This post may contain affiliate links. Learn more.

Carolyn Cope Working Mama | Umami Girl
Want to save this recipe?
Enter your email below and I’ll send it to your inbox. Plus get great new recipes every week!
Please enable JavaScript in your browser to complete this form.

Hello hello, and happy day after International Women’s Day to us all. This post is sponsored by BBVA Compass. As you’ll see, the opinions are most definitely my own. (I have a lot to say on this topic, who knew? Answer: my husband.)

This may be the proudest I’ve ever been to create sponsored content, because the Working Moms Mean Business project is all about empowering working moms by dispelling some of our less-helpful cultural myths and replacing them with data. Spoiler alert: The kids are all right. Maybe better than ever.

And just to clarify from the outset: Every mom is a working mom. You didn’t need me to spell that out, I bet. But in this post “working” means engaging in additional work for pay.

My own working mom story

I want to spend a few minutes describing my own winding path of working motherhood, because I think it helps to know a little about someone’s personal experiences when you’re trying to figure out where they’re coming from on an important topic like this. Fasten your seatbelt, though, because there are some sharp turns ahead. If you’d rather skip this part and head straight to the facts, here’s where I am today: I’m a married mom of two daughters, 12- and 8-years old. And I’m the founder and publisher of Umami Girl, which started as a hobby and now could comfortably pay the average American mortgage. By next year I’m hoping it will pay ours.


Growing up, I never expected to get married and start a family on the early side. For whatever reason (maybe because I preferred dorky homemade Halloween costumes to dating, all the way through the first half of high school?), I just kind of assumed that my sister, who’s five years younger, would get married first. Not sure I ever mentioned that to anyone, but I felt it in my bones.

Then, toward the end of junior year of college, I met Cope. And I realized that bones lie. We got married three years after graduation (and celebrated our 15th anniversary last fall). I’d been having lots of fun at a small company with “Cyber” in its name — just in case you wanted to know if I’m old as hell — but that ended for me the way it ended for most people, and it was time to do something new.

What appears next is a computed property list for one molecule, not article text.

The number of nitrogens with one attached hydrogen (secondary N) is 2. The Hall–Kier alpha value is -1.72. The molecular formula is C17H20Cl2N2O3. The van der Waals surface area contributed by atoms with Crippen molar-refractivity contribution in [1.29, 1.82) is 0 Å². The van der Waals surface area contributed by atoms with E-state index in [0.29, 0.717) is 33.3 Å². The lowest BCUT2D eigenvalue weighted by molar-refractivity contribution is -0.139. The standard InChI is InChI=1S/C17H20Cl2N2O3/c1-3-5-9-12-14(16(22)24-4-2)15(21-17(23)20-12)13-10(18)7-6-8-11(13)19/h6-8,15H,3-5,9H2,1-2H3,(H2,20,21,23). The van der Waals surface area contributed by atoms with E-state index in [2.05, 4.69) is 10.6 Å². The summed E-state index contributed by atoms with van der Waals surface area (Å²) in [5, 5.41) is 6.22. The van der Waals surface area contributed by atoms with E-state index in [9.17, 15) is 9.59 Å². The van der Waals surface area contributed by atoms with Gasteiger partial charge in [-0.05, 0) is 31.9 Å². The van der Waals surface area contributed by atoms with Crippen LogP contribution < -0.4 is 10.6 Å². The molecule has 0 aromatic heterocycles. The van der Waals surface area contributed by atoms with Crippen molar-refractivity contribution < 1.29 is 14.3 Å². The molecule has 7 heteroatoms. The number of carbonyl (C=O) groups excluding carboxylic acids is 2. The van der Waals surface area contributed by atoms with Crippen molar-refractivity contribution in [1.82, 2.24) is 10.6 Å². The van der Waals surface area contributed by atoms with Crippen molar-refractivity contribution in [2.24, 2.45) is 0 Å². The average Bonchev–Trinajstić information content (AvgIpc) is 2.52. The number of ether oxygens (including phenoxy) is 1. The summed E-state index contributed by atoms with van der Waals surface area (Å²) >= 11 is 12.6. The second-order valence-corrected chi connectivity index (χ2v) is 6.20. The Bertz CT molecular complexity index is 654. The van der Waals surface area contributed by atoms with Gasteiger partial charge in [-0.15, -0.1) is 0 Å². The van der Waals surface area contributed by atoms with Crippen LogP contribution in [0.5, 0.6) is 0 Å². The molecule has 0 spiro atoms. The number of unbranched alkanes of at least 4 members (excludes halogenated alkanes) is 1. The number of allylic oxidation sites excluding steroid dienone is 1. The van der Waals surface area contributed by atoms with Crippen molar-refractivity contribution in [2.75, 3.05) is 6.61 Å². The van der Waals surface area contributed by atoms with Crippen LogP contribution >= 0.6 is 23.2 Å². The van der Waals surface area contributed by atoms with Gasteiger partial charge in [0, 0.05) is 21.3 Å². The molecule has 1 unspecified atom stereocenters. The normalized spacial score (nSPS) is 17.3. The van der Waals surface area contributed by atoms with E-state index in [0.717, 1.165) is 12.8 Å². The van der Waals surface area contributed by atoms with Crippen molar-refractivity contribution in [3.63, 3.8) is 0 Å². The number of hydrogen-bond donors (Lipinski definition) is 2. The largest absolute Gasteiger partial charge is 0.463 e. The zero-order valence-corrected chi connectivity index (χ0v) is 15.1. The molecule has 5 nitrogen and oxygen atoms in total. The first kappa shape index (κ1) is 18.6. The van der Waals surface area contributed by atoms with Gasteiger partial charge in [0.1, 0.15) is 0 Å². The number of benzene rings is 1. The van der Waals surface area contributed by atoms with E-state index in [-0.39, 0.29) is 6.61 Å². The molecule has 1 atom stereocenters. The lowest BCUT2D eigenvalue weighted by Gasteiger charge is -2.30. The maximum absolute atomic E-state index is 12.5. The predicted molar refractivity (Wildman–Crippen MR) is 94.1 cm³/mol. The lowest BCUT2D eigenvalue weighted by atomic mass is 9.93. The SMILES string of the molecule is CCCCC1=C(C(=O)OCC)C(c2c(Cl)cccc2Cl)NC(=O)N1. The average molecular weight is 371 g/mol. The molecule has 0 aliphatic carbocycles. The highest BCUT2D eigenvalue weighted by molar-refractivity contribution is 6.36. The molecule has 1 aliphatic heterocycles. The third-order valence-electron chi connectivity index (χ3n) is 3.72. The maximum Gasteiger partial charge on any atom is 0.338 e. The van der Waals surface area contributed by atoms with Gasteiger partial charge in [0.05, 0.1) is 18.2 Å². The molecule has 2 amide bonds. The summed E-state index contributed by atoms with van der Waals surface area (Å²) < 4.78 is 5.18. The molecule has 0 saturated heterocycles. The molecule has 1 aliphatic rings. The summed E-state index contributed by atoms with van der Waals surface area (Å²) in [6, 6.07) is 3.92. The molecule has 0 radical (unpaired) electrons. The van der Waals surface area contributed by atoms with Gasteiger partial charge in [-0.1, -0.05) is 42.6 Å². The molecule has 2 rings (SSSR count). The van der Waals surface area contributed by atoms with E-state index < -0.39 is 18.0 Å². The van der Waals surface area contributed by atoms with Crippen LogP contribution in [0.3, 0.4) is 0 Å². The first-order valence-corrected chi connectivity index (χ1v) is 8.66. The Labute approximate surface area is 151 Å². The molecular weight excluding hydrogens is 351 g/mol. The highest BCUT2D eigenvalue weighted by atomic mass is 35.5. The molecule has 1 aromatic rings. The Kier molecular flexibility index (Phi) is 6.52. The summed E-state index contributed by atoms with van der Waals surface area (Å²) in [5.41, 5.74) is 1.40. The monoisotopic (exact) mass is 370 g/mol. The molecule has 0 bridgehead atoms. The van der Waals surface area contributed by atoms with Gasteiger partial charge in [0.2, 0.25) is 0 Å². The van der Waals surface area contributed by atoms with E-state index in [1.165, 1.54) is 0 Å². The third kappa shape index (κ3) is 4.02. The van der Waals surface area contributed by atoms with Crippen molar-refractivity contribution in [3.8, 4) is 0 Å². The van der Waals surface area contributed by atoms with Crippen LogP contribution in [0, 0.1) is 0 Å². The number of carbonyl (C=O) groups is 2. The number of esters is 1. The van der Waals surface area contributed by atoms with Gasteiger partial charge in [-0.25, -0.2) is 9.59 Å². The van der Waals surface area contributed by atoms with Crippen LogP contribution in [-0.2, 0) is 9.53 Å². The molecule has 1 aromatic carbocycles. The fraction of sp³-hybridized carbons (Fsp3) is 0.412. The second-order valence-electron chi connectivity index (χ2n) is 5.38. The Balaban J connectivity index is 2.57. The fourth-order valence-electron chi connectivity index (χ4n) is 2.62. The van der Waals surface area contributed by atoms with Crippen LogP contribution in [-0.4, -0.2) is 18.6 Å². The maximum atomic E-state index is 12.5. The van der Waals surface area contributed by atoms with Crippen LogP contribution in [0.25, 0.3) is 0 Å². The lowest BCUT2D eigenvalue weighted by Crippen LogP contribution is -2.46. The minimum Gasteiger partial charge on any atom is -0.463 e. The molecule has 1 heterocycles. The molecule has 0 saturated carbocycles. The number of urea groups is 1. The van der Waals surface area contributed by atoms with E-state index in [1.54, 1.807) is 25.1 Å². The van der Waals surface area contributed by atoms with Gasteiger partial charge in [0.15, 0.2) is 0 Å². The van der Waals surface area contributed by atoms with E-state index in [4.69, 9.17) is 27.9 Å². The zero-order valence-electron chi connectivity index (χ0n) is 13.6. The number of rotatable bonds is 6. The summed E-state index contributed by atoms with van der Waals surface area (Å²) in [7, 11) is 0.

Two years later, at 27, I was in my second year of law school. This was late 2003, and legal jobs abounded, so I dressed my totally not pregnant bod in a skirt suit and high heels, interviewed at twelve billion prestigious NYC law firms (give or take) and received twelve billion offers. These were offers for the summer internships that typically led to full-time employment the following year. And I mean “typically” like unless you jumped off a firm-sponsored booze cruise into the Hudson River during your internship, and sometimes even then, you’d probably get the job.

Here’s something I found pretty amusing but some people at my law firm seemed to find bemusing at best. I showed up for the first day of my internship looking a little different from the rest of the class, my six-months-pregnant belly swelling underneath a very professional empire-waist top from A Pea In the Pod. I purposely chose that top “for the avoidance of doubt,” as lawyers say. It cost half of my first week’s paycheck, but it was worth it to let everyone know for sure that I was the most professional-looking DEFINITELY PREGNANT summer associate they’d ever seen. As the first definitely pregnant summer associate they’d ever seen, the competition wasn’t that high.

After the summer, they hired me back full-time. Not that they had a choice. It was back to law school for the third and final year, and then I’d head to the firm indefinitely. Our daughter was born at the beginning of that school year, and looking back I understand why people thought it was a little crazy that I only skipped a week or two of classes. Youth, am I right?


That year was exhausting but actually pretty great, except for the nanny who secretly fed the baby potatoes while I was still exclusively breastfeeding and the way my hormone-purging brain started seeing polka dots and lots of the beautiful patterns in nature as grotesque and shocking. That was super-fun and something no one really prepared me for. Even so, I’m convinced I suffered way less postpartum emotional difficulty because I stayed immersed in my usual life rather than creating the world over again from scratch the way we do on maternity leave. (We desperately need more-humane paid leave standards in this country, don’t get me wrong. But we also need to find ways to improve upon our current new-mom norm of what amounts to Solitary Confinement with Screaming Newborn.)

After law school I passed both the NY and NJ bar exams, and then the law firm allowed me to defer my start-date for a full year so I could stay home with le bébé. Thanks to my ridiculous privilege, during that time I also spent my Saturdays studying at what is now the International Culinary Center in NYC and earning a certificate in their La Technique program.

All this was possible because Cope has a big, big job — one that dwarfs even corporate law — and a willingness to keep showing up at it come hell or high water.


After that I practiced law for a scant couple of years. (That’s a recipe developer’s term for a year and a half.) To put it mildly, it wasn’t really for me — but I worked with some incredible women who have taken that experience to truly great heights. During my one performance review at the firm, they told me all the partners I’d worked for agreed that I was very smart but didn’t really seem to be invested in the work. (12- to 14-hour days notwithstanding, I guess.) My reaction was not, “Oh no! Must fix!” but instead, “Huh, the review system is impressively spot-on.” Shortly thereafter, early in my pregnancy with our younger daughter, I decided I couldn’t take that job for one more day. I sometimes wonder whether I’m the only person to have worked at that firm throughout two successful pregnancies and cashed in on zero maternity leaves.